You can use it host your own tournaments, collect vital data to easily map user performance against process automation, reward staff with points, money and bonuses. REWARDS enriches the employee experience and helps to abolish absenteeism by re-engaging bored contact centre agents. So that you can start building a team of extremely capable and motivated people within the contact centre.

Find out more about REWARDS today!

Salesforce’s Roadwarrior Training

Roadwarrior was developed by Salesforce to train sales representatives, through simulated meetings with customers. It helps the salesperson to learn how to respond to sales enquiries depending on the customer’s needs.

Through this the sales rep wins badges and earns points or loses them when they request life-lines. Due to the usually competitive nature of sales people, gamification works perfectly for motivating and setting targets for them. According to Salesforce, 90.4% of the companies that implemented a gamification program for their sales team reported successful results.

GCHQ uses Code Breaking

The UK Government Communications Headquarters use encrypted messages on a website as part of their application process. All wannabe spies and hires interested in code breaking and ethical hacking, quite literally have to decipher a hidden message in order to advance in the recruitment process.


Enabling the candidates to get a feel of if they are up to the job and giving the employer a chance to weed out unsuitable applications. This essence of gamification might motivate some more than others, but it’s safe to say it would have saved GCHQ costs associated with interviewing potential candidates that just aren’t right for the role.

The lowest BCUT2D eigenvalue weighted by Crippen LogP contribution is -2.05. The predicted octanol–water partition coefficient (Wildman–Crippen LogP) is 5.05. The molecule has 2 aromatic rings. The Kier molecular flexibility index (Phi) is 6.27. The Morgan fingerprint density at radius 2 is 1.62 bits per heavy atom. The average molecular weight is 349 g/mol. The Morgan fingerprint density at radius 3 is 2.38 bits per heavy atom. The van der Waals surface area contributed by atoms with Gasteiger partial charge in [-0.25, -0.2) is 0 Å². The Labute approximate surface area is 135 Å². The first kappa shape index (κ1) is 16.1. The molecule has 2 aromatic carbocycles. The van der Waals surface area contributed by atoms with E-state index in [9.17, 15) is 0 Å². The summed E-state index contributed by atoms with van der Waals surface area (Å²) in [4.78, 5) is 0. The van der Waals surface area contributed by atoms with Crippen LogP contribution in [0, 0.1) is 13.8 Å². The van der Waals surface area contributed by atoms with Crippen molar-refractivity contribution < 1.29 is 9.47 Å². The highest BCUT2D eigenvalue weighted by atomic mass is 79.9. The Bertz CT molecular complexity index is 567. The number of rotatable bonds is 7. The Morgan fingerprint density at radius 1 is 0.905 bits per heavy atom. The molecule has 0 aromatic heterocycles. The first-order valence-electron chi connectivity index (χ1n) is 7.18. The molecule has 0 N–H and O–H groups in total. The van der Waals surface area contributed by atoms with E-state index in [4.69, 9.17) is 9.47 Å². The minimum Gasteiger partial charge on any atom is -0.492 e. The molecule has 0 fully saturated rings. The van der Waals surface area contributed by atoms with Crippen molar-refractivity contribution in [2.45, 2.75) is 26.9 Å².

My Colleague uses Habitica

Sometimes ticking items off a list just isn’t enough. Habitica takes it to the next level by gamifying the experience when you tick an item off your list. Using in-game rewards and punishments to help motivate you to achieve your goals.

You can socialise in-app and even fight monsters with your customised avatar! Checking off tasks ensures you level up and unlocks new features such as better battle armour, mysterious pets, magic skills and quests!

Embrace the Change

Evidently, gamification is becoming deeply entrenched into both society and business. It’s clear to see that the reward-driven aspect of it yields real results in the contact centre and similar business functions.

Not only leading to highly motivated and productive employees, but also real return on investment such as; happier, more engaged customers, faster problem resolution and more upselling and cross selling.

Learn more about gamification in the contact centre, get the Product Description for our solution REWARDS today!

Daisy Shevlin

Marketing Content Executive, Britannic Technologies

Daisy has worked for technology companies since graduating university in 2017. Currently the Content Marketing Executive at Britannic, she helps businesses cut through the digital noise to understand concepts around Workplace Modernisation, Digital Transformation and key tech trends with content that is concise and to the point.